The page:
In his 1998 encyclical "Fides et Ration" ("Faith and
Reason"), St. John Paul wrote, "Faith and reason are like two
wings on which the human spirit rises to the contemplation of
truth; and God has placed in the human heart a desire to know
the truth - in a word, to know himself - so that, by knowing
and loving God, men and women may also come to the fullness
of truth about themselves."
Faith without reason, the pope argued, becomes superstition.
Reason without faith, he wrote, leads to nihilism, or the
"philosophy of nothingness."
Author and teacher Robert Royal has a long career as a
Catholic scholar and has taken to heart the message of St.
John Paul's encyclical.
Royal, 64, was born in Bridgeport, Conn., and attended local
Catholic schools. He earned a bachelor's and master's from
Brown University in Providence, R.I., and a doctorate in
comparative literature from Catholic University in
Washington. In 1978, he was named a Fulbright scholar and
studied in Florence, Italy.
Royal is a parishioner of St. Ambrose Church in Annandale.
Royal's wife, Veronica, is a well-known iconographer.
Royal is the author or co-author of more than 10 books,
including Reinventing the American People, The Catholic
Martyrs of the Twentieth Century (2000) and The God That Did
Not Fail (1995.) In addition, Royal has written numerous
articles that appeared in publications like The Washington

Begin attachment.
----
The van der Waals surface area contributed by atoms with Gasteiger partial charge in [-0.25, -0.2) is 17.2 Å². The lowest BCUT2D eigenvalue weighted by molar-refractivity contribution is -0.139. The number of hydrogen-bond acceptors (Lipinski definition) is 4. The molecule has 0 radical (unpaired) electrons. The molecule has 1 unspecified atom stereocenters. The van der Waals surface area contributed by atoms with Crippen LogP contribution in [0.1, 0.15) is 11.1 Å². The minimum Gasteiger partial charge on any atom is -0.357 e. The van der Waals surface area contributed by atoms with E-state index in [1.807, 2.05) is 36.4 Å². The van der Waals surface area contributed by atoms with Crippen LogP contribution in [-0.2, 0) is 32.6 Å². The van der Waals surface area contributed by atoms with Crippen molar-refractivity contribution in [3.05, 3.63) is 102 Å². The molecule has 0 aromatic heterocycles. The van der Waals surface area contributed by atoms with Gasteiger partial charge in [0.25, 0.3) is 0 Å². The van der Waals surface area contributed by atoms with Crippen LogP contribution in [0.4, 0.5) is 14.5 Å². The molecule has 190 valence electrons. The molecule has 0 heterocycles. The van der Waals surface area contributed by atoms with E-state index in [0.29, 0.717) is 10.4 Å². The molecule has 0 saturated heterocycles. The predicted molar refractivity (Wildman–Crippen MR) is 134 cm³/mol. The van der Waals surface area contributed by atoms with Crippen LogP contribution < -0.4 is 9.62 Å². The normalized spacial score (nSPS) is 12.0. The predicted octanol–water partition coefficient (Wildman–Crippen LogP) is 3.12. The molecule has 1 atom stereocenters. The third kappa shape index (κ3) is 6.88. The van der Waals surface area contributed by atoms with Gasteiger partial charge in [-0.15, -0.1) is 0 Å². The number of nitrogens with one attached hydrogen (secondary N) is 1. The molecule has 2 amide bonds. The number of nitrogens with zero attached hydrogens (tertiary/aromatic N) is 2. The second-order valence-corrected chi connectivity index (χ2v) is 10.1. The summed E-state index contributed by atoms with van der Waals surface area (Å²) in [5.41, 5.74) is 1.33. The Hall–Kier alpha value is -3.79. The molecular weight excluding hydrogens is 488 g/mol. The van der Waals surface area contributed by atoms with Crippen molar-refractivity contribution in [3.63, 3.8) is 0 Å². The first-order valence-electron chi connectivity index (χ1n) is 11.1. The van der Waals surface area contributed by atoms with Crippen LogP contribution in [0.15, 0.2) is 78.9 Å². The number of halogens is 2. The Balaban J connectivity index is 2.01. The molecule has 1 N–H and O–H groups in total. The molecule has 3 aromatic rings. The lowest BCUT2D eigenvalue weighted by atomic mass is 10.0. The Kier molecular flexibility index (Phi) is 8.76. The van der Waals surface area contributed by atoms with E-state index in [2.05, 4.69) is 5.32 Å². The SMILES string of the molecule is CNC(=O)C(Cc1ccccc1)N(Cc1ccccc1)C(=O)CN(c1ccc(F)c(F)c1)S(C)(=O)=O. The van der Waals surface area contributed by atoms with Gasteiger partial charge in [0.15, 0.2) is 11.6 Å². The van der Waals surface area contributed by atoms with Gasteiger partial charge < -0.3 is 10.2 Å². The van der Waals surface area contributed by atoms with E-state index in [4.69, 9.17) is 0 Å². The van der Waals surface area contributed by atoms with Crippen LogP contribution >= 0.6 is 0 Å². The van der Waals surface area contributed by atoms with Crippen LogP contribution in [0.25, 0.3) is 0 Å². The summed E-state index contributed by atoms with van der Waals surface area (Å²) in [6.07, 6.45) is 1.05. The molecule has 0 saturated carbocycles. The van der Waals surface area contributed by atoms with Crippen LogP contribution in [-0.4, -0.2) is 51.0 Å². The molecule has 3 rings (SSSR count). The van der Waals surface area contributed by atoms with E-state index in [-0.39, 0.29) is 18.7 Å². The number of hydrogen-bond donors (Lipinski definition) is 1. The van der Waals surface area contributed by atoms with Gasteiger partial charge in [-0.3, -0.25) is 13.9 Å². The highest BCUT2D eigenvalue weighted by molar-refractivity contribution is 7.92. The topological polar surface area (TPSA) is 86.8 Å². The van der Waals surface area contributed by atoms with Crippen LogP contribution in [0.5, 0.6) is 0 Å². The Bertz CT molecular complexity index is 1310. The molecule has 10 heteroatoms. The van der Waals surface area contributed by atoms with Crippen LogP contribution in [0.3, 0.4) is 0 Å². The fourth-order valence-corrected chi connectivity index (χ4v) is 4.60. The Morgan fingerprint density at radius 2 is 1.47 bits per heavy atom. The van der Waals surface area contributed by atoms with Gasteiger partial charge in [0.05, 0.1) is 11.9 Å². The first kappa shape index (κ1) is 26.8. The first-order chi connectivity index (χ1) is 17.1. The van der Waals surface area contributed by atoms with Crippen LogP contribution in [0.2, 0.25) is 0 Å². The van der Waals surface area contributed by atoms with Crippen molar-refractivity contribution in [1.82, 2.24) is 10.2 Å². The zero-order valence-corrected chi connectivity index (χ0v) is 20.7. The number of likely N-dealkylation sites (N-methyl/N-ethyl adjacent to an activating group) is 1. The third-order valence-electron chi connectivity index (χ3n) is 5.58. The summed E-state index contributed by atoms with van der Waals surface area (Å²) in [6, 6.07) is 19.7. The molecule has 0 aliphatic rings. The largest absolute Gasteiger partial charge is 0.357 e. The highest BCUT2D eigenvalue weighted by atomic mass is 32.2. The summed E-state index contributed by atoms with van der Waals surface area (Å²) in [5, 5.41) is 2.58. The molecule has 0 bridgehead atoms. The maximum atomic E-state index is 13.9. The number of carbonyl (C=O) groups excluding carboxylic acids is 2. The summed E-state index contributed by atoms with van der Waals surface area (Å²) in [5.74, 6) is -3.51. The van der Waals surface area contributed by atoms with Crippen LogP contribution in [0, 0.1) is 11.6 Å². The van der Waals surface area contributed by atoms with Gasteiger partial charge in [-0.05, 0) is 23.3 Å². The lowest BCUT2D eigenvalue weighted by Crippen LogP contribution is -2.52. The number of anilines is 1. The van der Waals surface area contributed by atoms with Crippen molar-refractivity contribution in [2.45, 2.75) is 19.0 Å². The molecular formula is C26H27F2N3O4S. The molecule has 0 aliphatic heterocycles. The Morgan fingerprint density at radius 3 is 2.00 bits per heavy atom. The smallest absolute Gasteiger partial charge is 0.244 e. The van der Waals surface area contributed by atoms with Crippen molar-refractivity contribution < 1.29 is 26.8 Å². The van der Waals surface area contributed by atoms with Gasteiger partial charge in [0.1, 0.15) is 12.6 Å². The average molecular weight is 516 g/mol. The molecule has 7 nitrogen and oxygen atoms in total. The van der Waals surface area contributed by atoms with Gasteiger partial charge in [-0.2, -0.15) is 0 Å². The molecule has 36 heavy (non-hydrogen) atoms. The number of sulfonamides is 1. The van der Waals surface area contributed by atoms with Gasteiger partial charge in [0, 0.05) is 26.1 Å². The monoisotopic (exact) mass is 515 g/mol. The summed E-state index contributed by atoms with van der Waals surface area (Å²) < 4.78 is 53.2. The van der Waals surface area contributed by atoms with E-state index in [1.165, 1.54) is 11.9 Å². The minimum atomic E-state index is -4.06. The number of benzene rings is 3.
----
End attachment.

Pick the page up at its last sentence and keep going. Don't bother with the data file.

Post, National Review and First Things. From 1982 to 1999,
Royal was the vice-president of the Ethics and Public Policy
Center. He's been a guest on "Bill Moyers Journal" and a
commentator for EWTN.
Royal was the graduate dean at the Catholic Distance
University, but stepped down from that position last fall
because of time constraints.
In 1999, he founded the Faith and Reason Institute as a
vehicle to put the ideas of St. John Paul into practice.
Royal said that the mission of this Washington think tank is
to bring both faith and reason into the public discourse. The
institute is independent of any Catholic organization, and
Royal sees this as an advantage. Independent funding gives
them a high level of freedom and flexibility.
Faith and reason are two ways of coming to the truth, said
"We don't hold up the Bible," he said, "we make arguments."
Royal said that the institute hosts five or six weeklong
seminars annually for faculty and staff of Catholic colleges.
"It's a way for them to reconnect to the Catholic tradition,"
Royal is the editor-in-chief of The Catholic Thing, an online
publication he founded in 2008 that offers a daily column by
respected authors on the relationship of religion -
especially Catholicism - and daily public life. The columns
are translated from English to Slovak, Spanish, French,
Italian and Portuguese. Royal is a contributor, but he has a
stable of writers that include Father Paul Scalia, the
bishop's delegate for clergy, and Catholic author and
journalist Michael Novak.
The Catholic Thing is popular netting between 7,000 to 10,000
visits a day. Royal said that when he was covering the
extraordinary Synod of Bishops in Rome last year, visits
spiked to about 20,000 a day. He believes that The Catholic
Thing has a loyal following because of its reliable content.
He'll be covering the Ordinary General Assembly of the Synod
of Bishops in October 2015 for EWTN. Like the extraordinary
Synod last year, Royal can expect a spike in visitors as
Catholics continue their search for reliable content on
Catholicism and the public discourse.